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And yet, with all their beauties, all their care, Nor Santlow, Wilks, nor Oldfield, please the fair. Bless'd with their praise, Italian songsters thrive, A beaver-race, that geld themselves to live. ... Strange force of whimsy" that the fair should prize so 2) A warbling vagabond whom all despise w Ev’n to himself of old an eunuch seem’d Worse than a beast, though now so much esteem'd; ! So frogs by Frenchmen are as dainties stew’d, y And what was Egypt's plague is France's food.49.

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How odd the fancy, how absurd the sight I To see that Hercules, who in one night !, Full fifty dames in heat of blood contented, co ... Now by a sapless gelding represented; With greater justice from the Lydian queen, Since dwindled from a man, he learn'd to spin.

For loftier lays, and nobler chiefs than these,
Th’ ingenious Builder rais'd his edifice;
The architect, whose every work proclaims
The Terence and Vitruvius of his times; _4%
The builder—but a noble structure's praise,
A nobler architect, commands my praise,
A Princess, who, by righteous arms abroad,
/..! y At home by fifty temples rais’d to God,

s’ At once the French and Stygian tyrant braves,
At once the christian and the subject saves.

Ilus's niggard son, to raise his Troy, / The Gods and great Alcides did employ; That done, ungrateful grew, nor would defray His hero and the hireling powers their pay; 4 ee But our more pious Princess, who no less T From Heaven and Marlborough has deriv'd success, By giving Blenheim and these piles, has given Their just rewards to Hercules and Heaven.

EPISTLE IX.

THE ACTOR.

To
BONNELL THORNTON, ESQ.

Br ROBERT LLOYD, M. A.

Acting, dear Thornton, its perfection draws
From no observance of mechanic laws;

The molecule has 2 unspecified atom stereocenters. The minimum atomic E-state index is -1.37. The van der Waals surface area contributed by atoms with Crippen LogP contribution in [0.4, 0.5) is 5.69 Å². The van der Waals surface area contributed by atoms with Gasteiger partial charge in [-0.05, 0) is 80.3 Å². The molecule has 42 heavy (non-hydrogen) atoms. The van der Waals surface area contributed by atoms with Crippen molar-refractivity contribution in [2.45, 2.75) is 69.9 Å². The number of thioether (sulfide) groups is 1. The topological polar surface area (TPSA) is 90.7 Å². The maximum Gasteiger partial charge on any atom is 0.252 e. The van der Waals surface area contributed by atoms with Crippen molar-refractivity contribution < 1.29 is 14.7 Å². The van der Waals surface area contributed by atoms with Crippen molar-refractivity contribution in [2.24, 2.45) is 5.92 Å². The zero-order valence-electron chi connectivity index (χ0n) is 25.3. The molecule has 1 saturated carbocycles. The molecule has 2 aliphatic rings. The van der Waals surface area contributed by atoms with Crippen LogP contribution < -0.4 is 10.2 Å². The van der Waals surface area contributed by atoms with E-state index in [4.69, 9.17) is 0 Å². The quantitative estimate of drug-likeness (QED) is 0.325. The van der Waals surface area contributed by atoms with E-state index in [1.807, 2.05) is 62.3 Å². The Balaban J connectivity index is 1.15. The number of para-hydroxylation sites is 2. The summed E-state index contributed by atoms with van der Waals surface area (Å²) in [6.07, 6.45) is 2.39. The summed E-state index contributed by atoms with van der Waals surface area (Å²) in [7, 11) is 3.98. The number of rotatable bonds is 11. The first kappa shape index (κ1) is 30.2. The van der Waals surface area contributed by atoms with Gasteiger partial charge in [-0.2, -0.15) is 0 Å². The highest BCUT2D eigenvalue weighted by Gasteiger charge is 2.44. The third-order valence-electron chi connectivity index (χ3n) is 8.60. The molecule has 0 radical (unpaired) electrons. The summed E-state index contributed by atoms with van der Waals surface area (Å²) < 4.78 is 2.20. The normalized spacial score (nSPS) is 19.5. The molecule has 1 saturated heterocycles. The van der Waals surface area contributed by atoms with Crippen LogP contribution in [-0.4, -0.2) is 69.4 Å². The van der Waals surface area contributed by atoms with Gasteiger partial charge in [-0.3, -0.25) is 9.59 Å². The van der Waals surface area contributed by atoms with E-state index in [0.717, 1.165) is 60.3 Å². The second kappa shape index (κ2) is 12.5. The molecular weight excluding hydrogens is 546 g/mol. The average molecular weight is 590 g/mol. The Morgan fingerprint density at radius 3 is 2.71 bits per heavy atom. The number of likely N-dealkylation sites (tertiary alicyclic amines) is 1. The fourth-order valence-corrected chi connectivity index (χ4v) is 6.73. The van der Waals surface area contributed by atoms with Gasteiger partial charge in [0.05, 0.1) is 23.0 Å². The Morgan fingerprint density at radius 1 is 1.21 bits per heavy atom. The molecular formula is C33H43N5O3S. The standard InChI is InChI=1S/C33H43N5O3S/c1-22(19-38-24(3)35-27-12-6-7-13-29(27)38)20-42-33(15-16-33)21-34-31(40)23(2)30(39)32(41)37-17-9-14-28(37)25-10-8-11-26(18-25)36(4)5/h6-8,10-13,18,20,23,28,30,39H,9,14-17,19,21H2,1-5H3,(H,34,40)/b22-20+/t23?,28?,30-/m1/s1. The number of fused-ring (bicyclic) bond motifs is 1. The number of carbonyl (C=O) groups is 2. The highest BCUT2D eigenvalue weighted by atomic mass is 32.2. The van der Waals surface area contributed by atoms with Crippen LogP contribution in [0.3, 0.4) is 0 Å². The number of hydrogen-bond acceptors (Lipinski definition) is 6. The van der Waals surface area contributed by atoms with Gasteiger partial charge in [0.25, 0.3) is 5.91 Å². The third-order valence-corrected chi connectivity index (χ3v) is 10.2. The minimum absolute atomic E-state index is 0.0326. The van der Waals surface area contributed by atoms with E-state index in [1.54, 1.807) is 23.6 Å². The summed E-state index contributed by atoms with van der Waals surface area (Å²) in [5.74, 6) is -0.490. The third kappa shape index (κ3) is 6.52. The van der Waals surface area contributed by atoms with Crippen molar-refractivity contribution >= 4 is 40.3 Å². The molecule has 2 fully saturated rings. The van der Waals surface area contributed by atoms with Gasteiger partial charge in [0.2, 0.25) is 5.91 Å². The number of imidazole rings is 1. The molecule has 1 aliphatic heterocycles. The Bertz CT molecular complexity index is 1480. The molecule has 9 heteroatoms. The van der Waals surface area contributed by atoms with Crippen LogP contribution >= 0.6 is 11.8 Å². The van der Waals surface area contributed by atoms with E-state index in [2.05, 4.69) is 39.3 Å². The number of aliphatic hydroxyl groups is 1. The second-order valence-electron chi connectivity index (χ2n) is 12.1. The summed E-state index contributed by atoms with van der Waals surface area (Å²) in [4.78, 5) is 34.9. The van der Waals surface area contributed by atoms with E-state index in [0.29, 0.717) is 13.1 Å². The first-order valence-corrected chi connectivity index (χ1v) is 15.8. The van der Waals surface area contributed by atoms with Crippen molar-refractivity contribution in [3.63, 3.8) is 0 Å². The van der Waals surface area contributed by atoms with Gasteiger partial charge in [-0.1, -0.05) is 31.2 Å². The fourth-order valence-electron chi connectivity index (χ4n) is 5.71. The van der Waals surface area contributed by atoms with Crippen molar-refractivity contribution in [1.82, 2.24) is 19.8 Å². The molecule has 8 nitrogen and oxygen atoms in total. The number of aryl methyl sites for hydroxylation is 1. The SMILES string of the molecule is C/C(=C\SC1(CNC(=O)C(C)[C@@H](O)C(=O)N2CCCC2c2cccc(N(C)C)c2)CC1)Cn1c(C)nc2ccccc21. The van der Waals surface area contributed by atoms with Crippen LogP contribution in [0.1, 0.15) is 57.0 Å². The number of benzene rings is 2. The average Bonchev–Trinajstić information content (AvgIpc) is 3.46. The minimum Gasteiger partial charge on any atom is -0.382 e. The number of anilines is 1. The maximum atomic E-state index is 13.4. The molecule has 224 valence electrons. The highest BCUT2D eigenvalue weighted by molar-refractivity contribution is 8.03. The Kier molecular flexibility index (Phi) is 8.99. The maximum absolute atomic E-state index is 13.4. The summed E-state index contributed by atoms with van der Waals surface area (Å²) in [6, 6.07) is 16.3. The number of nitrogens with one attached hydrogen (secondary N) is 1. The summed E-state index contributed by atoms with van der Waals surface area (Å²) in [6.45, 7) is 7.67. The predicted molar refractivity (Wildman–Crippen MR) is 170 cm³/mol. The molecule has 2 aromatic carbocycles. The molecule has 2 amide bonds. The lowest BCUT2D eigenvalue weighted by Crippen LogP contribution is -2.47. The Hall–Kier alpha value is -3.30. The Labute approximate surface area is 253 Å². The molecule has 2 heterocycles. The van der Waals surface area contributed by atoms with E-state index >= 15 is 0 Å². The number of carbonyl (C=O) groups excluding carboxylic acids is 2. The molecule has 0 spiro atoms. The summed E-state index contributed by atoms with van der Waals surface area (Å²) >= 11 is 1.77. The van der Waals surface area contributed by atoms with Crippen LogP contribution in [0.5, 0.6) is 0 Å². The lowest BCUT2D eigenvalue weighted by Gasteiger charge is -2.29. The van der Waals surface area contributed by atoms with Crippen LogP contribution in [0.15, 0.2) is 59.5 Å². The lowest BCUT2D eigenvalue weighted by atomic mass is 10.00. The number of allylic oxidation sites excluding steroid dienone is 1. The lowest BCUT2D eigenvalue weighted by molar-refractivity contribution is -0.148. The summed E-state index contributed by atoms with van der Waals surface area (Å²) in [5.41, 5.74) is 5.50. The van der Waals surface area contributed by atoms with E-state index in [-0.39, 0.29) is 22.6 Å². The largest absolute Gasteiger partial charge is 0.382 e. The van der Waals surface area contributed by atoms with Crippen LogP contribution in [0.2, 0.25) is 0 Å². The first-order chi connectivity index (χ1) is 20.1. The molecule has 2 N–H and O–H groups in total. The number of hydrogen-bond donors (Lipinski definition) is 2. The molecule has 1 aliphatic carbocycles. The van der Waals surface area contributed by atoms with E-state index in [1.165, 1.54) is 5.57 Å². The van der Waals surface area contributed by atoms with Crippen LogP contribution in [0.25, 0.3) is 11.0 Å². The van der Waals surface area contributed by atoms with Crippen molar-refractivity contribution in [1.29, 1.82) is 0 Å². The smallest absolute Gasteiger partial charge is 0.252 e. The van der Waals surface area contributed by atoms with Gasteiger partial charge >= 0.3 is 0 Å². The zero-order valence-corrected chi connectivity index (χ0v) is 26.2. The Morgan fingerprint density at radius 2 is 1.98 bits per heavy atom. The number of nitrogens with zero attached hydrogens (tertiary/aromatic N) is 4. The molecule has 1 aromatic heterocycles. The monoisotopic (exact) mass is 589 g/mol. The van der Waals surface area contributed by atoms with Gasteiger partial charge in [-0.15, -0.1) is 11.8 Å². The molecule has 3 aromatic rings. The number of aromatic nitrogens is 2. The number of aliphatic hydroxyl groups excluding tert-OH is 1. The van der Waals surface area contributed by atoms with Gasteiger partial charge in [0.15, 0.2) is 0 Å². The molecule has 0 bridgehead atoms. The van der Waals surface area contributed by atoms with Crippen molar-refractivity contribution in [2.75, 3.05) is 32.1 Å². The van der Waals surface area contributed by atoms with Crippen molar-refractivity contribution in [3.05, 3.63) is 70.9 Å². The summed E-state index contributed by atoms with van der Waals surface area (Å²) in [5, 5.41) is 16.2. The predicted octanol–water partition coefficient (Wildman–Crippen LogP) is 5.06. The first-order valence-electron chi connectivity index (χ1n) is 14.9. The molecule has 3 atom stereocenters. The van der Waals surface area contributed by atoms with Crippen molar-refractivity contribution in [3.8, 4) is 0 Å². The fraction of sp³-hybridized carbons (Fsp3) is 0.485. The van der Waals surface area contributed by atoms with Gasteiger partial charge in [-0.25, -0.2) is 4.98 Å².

No settled maxims of a fav'rite stage,
No rules deliver'd down from age to age,
Let players nicely mark them as they will,
Can e'er entail hereditary skill.
If, 'mongst the humble hearers of the pit,
Some curious vet’ran critic chance to sit,
Is he pleas'd more because ’twas aéted so
By Booth and Cibber thirty years ago? Zo
The mind recals an objećt held more dear,
And hates the copy, that it comes so near :
Why lov’d we Wilks's air, Booth's nervous tone;
In them ’twas natural, 'twas all their own. -
A Garrick's genius must our wonder raise,
But gives his mimic no reflected praise.
Thrice happy Genius, whose unrival’d name
Shall live for ever in the voice of Fame !

'Tis thine to lead, with more than magic skill,
The train of captive passions at thy will; __ to
To bid the bursting tear spontaneous flow
In the sweet sense of sympathetic woe:
Through ev’ry vein I feel a chillness creep,
When horrors such as thine have murder'd sleep:
And at the old man's look and frantic stare
'Tis Lear alarms me, for I see him there.
Nor yet confin'd to tragic walks alone,
The comic muse too claims thee for her own.
With each delightful requisite to please,
Taste, spirit, judgment, elegance, and ease, 30
Familiar nature forms thy only rule, -*
From Ranger's rake to Drugger's vacant fool:
With powers so pliant, and so various blest,
That what we see the last, we like the best.
Not idly pleas'd, at judgment’s dear expence, -
But burst outrageous with the laugh of sense.

Perfection's top, with weary toil and pain,
'Tis genius only that can hope to gain.
The play’r's profession (tho’ I hate the phrase,
'Tis so mechanic in these modern days) 4-
Lies not in trick, or attitude, or start,
Nature’s true knowledge is his only art.
The strong-felt passion bolts into the face,
The mind untouch'd, what is it but grimace
To this one standard make your just appeal,
Here lies the golden secret; learn to feel.

Or fool, or monarch, happy, or distrest,
No actor pleases that is not possess'd.

Once on the stage, in Rome's declining days, When Christians were the subječt of their plays,” E’er persecution dropp'd her iron rod, And men still wag’d an impious war with God, An actor florish'd of no vulgar fame, Nature's disciple, and Genest his name. A noble objećt for his skill he chose, -A martyr dying 'midst insulting foes; Resign'd with patience to religion's laws, Yet braving monarchs in his Saviour's cause. Fill'd with th’ idea of the secret part, He felt a zeal beyond the reach of art, 4. While look, and voice, and gesture all exprest A kindred ardor in the player's breast; Till as the flame thro' all his bosom ran, He lost the actor, and commenc'd the man: Profest the faith, his pagan gods denied, And what he ačted then, he after died.

The player's province they but vainly try, Who want these pow'rs, deportment, voice, and eye.

The critic sight 'tis only grace can please, No figure charms us if it has not ease. ~/o There are, who think the stature all in all, Nor like the Hero, if he is not tall.

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